Four Perennial Beans for your Food Forest

4 Perennial Beans for the Food Forest

Harvesting atmospheric nitrogen is one of the keys to repairing degraded soil. Perennial beans can be helpful in that regard but can also overtake other elements in poorly planned designs. Careful planning, and a clear understanding of your own goals, is important when introducing any element – especially one as resilient as a good nitrogen fixing plant.

Here I will introduce three perennial beans that can be planted and maintained as permanent, regenerative elements for your Permaculture landscape. Each bean has benefits and limitations, and each fits into a slightly different niche.

 

Apios americana

Common names: potato bean, hopniss, Indian potato, hodoimo, America-hodoimo, American groundnut, groundnut

Range

Apios americana, American groundnut USDA Range and Hardiness zone 

­Description/Cultivation

Apios americana, ground nut rhizomes, tubersApios americana is a climbing vine that is primarily grown for its edible rhizomes. Rhizomes, which grow in strings, serve as the most reliable method of propagation, yielding a very high success rate for transplants. Root nodes will self-propagate in the topsoil by sending out additional roots which fatten into new nodes from which additional vines can grow.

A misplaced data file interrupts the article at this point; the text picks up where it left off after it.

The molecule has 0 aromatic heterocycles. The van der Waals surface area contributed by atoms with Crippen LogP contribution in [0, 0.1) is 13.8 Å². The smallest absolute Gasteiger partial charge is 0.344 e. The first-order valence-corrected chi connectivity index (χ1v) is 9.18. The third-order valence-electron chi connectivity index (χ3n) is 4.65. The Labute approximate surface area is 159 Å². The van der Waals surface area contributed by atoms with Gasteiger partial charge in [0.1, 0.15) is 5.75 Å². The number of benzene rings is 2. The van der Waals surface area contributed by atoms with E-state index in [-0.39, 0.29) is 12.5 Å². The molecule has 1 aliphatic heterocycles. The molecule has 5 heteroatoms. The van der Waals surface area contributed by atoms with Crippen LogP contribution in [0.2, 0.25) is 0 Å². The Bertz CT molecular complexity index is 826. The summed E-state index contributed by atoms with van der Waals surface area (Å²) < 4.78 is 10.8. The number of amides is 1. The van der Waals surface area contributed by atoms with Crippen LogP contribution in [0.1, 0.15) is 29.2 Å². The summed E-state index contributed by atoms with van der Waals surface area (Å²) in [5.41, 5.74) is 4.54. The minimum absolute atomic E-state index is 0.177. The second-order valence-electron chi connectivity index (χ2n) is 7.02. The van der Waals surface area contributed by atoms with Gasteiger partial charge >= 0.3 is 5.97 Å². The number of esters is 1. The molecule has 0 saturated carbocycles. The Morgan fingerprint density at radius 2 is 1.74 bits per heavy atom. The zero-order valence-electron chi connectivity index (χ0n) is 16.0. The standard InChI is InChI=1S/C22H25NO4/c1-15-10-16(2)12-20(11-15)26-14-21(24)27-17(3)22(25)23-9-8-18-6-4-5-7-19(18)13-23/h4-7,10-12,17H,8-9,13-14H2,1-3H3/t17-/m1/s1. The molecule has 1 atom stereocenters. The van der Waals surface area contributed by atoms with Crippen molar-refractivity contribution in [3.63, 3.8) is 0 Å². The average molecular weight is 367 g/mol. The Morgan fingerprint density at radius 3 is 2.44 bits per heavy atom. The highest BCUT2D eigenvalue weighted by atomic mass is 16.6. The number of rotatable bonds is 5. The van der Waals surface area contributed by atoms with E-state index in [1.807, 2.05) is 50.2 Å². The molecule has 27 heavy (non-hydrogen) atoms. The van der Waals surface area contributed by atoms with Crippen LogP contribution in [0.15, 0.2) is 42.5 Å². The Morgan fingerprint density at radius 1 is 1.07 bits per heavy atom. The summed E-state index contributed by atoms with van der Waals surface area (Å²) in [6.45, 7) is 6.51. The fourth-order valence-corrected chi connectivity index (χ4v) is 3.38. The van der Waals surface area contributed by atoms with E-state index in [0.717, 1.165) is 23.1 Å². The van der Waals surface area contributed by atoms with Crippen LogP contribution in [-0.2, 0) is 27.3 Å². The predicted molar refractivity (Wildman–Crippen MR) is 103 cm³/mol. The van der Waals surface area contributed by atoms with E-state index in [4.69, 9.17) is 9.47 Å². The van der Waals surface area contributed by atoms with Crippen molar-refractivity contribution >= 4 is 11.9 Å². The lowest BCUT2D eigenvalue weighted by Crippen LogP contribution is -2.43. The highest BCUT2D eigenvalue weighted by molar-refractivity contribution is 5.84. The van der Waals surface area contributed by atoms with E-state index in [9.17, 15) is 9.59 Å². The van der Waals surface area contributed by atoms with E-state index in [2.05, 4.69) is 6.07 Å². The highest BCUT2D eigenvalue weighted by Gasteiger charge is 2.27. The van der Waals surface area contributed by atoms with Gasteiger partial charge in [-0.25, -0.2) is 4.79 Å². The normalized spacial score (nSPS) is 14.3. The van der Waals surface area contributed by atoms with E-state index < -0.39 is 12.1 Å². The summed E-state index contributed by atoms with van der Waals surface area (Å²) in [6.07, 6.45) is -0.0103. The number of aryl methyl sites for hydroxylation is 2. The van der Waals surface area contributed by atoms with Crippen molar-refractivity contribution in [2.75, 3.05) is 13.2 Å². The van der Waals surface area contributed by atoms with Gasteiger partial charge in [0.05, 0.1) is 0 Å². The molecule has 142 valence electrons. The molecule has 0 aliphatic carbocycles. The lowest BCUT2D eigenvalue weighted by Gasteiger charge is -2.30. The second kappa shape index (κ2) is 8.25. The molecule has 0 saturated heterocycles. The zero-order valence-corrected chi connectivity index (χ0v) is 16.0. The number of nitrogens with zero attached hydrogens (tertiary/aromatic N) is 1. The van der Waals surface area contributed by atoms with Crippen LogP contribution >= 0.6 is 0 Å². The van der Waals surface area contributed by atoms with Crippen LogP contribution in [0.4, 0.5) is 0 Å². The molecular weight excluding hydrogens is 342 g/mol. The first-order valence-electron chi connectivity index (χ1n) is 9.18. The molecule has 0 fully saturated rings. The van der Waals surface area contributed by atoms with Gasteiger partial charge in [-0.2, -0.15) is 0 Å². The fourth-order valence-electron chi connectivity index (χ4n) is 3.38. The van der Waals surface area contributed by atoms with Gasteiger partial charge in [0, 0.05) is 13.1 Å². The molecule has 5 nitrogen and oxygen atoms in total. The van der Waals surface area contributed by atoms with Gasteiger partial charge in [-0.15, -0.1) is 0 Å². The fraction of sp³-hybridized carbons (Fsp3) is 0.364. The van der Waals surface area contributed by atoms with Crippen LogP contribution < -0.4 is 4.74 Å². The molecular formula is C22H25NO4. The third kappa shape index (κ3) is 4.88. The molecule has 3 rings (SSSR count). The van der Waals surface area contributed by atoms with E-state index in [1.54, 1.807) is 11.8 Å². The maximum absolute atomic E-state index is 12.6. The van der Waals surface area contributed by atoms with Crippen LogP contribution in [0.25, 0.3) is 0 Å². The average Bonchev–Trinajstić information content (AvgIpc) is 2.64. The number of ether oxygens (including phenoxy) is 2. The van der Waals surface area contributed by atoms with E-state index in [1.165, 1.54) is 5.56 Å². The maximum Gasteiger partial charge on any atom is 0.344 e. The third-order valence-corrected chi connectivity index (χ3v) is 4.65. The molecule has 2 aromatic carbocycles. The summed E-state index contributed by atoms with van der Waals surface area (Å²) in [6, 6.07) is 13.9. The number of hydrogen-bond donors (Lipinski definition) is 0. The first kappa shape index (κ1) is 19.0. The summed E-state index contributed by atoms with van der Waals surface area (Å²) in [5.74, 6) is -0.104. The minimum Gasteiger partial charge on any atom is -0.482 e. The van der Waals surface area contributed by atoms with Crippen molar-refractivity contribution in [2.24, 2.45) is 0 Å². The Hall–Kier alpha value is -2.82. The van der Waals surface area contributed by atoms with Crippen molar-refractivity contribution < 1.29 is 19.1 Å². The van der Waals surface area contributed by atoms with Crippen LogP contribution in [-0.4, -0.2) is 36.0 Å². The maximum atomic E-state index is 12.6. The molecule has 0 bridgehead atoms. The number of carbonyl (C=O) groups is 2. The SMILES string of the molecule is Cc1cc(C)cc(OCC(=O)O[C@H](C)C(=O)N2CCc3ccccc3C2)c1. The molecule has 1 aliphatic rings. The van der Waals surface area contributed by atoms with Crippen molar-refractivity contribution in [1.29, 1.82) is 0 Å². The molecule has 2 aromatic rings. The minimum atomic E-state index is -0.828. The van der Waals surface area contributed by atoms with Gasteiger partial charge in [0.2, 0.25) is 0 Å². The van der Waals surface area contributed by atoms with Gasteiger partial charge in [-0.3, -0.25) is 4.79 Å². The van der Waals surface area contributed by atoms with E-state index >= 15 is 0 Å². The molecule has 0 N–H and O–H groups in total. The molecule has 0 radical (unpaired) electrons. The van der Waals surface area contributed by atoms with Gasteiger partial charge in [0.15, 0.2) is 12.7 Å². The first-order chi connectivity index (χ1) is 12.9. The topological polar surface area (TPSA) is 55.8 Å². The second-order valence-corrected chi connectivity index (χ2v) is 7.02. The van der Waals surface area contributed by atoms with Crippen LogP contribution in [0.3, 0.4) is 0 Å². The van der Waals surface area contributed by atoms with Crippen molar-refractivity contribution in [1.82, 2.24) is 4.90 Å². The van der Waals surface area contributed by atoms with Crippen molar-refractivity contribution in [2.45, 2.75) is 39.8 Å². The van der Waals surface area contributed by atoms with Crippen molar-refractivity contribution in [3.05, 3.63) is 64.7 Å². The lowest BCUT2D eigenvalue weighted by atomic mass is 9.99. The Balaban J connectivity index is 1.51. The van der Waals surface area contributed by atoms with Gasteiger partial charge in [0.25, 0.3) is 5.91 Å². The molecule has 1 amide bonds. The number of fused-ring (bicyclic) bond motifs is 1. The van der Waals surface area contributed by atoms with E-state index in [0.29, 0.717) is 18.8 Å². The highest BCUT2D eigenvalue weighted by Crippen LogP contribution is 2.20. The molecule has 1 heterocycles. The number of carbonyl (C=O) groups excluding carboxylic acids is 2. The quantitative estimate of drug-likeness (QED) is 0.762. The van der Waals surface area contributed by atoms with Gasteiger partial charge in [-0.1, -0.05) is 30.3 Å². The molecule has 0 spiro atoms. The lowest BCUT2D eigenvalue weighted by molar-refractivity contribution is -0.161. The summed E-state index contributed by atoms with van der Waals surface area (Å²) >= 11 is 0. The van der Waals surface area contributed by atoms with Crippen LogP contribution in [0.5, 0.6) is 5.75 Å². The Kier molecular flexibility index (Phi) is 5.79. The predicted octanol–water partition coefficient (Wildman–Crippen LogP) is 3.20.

Apios americana, groundnut growing on poleApios americana grows well in full sun to part shade. The groundnut vine is best grown on a sturdy, trellis-like structure or as a companion to plants like Jerusalem Artichokes, which also must be harvested below ground. While vines are not heavy, they can grow quite thick. Also, mixing groundnuts with supporting perennials is not always a good idea if you intend to harvest your crop, because harvesting the tubers necessarily requires disturbing the soil.

In sunny spaces, where there is little competition from other vining plants, groundnuts can become rampant and opportunistic. The easiest harvests are from large pots which can be spilled out and collected during dormancy, from fall to spring.

Much work was done during the 20th century, to improve the size of and quantity tubers, most notably by William Blackmon of Louisiana State University. While some varieties were developed to mature in one season, most continue to be harvested after two years, when the larger varieties can grow to the size of potatoes. Wild varieties rarely grow more than a couple of inches long. 

Edibility

Groundnut tubers are high in protein and can, over time, grow quite large, depending on the variety. The flavor of the tubers is mild, like potatoes, but the flesh is quite dry and can be stringy, depending on age and when they are harvested. For this reason, groundnuts are often cooked with fats or stewed in broth. Tubers must be cooked before eating because they contain latex, which breaks down during the cooking process.

Beans are small but, reportedly, edible. Some strains yield very few beans at all. As a food crop, they have never gained the attention of the roots.

  

Phaseolus polystachios

Common names: North American wild kidney bean, thicket bean, bean-vine, climbing pea

 Range

Wild Kidney Bean USDA hardiness zone and range

Description/Cultivation